Applause from Save Our Shops as planners say no to Sainsbury’s

Mayor of Hebden Royd Coun Jonathan Timbers, centre, lent his voice to the SOS campaigners at the Halifax Town Hall meeting
Mayor of Hebden Royd Coun Jonathan Timbers, centre, lent his voice to the SOS campaigners at the Halifax Town Hall meeting

Crowds applauded what they termed a victory for Hebden Bridge after Calderdale Council planning committee voted to reject a supermarket proposal objectors had previously dubbed “disastrous”.

The application had proposed that a £1.5 million Sainsbury’s Local be built on the former Hebden Bridge Fire Station site on Valley Road but after worries for the free flow of traffic in the busy, narrow streets the plan was rejected by six of the seven councillors present at Tuesday’s planning meeting, held at Halifax Town Hall.

Councillor Dan Sutherland, who chaired the meeting, said: “The application fails to provide adequate facilities and services for delivery vehicles, leading to an increased likelihood of such vehicles obstructing the free and safe flow of traffic on Valley Road, which would be detrimental to highway safety.”

The proposal contained two main elements including a two story, mixed-use block containing a Sainsbury’s Local on the ground floor and part of the first floor, while the second part would have consisted of a three storey block of five townhouses on Hangingroyd Lane.

Members of the Save Our Shops - Say No to Sainbury’s campaign have been rallying support against the proposal since last year and more than 40 members gathered in the chamber of Halifax Town Hall to make their voice heard and discover the proposal’s fate. They greeted councillors with placards and banners putting their case.

Dave Brooks, a core group member of the Save Our Shops community group, was “delighted” after the meeting.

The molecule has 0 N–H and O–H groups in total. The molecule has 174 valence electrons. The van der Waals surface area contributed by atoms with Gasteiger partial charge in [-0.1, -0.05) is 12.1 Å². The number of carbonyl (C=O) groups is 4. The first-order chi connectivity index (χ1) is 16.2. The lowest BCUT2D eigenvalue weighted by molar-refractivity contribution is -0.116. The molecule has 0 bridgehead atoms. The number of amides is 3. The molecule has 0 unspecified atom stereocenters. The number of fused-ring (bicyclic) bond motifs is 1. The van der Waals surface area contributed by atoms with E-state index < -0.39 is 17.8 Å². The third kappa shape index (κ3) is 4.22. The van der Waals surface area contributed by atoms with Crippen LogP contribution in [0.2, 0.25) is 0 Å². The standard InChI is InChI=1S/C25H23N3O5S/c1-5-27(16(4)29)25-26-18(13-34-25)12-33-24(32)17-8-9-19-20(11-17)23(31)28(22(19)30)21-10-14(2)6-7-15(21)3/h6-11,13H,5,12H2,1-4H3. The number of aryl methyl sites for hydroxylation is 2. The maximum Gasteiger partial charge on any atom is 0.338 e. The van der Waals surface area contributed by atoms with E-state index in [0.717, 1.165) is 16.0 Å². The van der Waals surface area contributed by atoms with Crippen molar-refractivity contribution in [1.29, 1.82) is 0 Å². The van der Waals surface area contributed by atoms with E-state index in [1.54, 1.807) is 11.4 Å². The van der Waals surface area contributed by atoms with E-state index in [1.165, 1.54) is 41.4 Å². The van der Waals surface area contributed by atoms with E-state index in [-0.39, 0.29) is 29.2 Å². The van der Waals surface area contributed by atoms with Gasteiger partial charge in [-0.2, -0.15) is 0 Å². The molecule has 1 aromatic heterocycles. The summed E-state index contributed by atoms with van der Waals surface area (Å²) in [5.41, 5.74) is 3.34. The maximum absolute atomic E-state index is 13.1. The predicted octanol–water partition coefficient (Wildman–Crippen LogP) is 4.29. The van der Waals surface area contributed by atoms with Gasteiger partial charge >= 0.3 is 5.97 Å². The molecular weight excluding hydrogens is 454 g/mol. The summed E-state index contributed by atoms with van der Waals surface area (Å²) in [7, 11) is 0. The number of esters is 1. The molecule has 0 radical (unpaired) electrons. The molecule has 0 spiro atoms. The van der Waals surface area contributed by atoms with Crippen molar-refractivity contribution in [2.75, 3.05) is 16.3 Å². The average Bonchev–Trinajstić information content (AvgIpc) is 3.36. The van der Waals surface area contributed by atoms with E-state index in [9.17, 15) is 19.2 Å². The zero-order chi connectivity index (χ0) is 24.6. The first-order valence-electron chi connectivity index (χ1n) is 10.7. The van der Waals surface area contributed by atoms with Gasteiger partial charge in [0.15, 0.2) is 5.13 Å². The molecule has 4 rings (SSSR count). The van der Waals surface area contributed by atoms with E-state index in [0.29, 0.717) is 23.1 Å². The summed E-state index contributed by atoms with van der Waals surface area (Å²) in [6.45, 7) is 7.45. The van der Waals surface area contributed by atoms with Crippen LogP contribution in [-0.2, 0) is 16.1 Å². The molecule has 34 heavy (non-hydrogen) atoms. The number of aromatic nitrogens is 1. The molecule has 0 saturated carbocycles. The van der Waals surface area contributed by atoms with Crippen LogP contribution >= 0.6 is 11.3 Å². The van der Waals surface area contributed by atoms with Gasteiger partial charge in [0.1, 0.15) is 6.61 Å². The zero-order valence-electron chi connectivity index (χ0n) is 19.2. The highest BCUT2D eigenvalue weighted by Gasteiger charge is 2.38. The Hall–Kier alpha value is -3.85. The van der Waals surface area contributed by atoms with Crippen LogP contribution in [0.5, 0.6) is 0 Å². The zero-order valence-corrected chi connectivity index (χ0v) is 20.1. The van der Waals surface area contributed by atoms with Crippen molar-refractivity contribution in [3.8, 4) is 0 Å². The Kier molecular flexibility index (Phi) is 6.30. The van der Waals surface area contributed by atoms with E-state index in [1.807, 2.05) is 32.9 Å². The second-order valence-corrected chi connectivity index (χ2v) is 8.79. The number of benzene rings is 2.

“Myself and the SOS team are very happy. The council has seen sense and the Sainsbury’s application has been refused. This, however, I doubt this is the end. It is very likely Sainsbury’s will appeal the decision and we will try our best to put them off from that.

“The people from Hebden Bridge do not want Sainsbury’s.”

Coun Jonathan Timbers, Mayor of Hebden Royd Town Council, who also attended the meeting, said: “I am delighted by the wise decision by Calderdale Council which has been taken in the interest of the town and its future viability.”

Many concerns were heard at the planning meeting including the effect on local shops, the increased traffic flow - a 11.2m long lorry delivering up to seven times a day - and the need for parking in the area.

Calder ward Councillor Dave Young spoke during the meeting and described Hebden Bridge as “a very eccentric, independent little town.”

“Hebden Bridge is Calderdale’s jewel in the crown,” he added.

The Hebden Bridge Partnership will now look at the next step and discuss with Hebden Royd Town Council an approach to Eshton Gregory - the site owners - urging them not to appeal the decision and to sit down with the community and discuss a “more imaginative idea.”

A spokesperson from Sainsbury’s, said: ““We are disappointed that Calderdale Council has rejected the plans for a new mixed retail and residential scheme in the centre of Hebden Bridge within which Sainsbury’s would have taken a lease of the retail element.

“This is despite the clear recommendations of the planning and highways officers to approve. This store would have ensured that people living in Hebden Bridge had more shopping choice and would have created up to 25 jobs for local people.

“Had permission being granted, the development would have delivered a significant boost for the local economy and provided a handy place for local people to top-up their main food shop. We will now consider next steps with the developer.”

Another Calder ward councillor, Janet Battye, said following the decision: “I hope that the site owner will now work with the council and local people to make good use of this important town centre site.”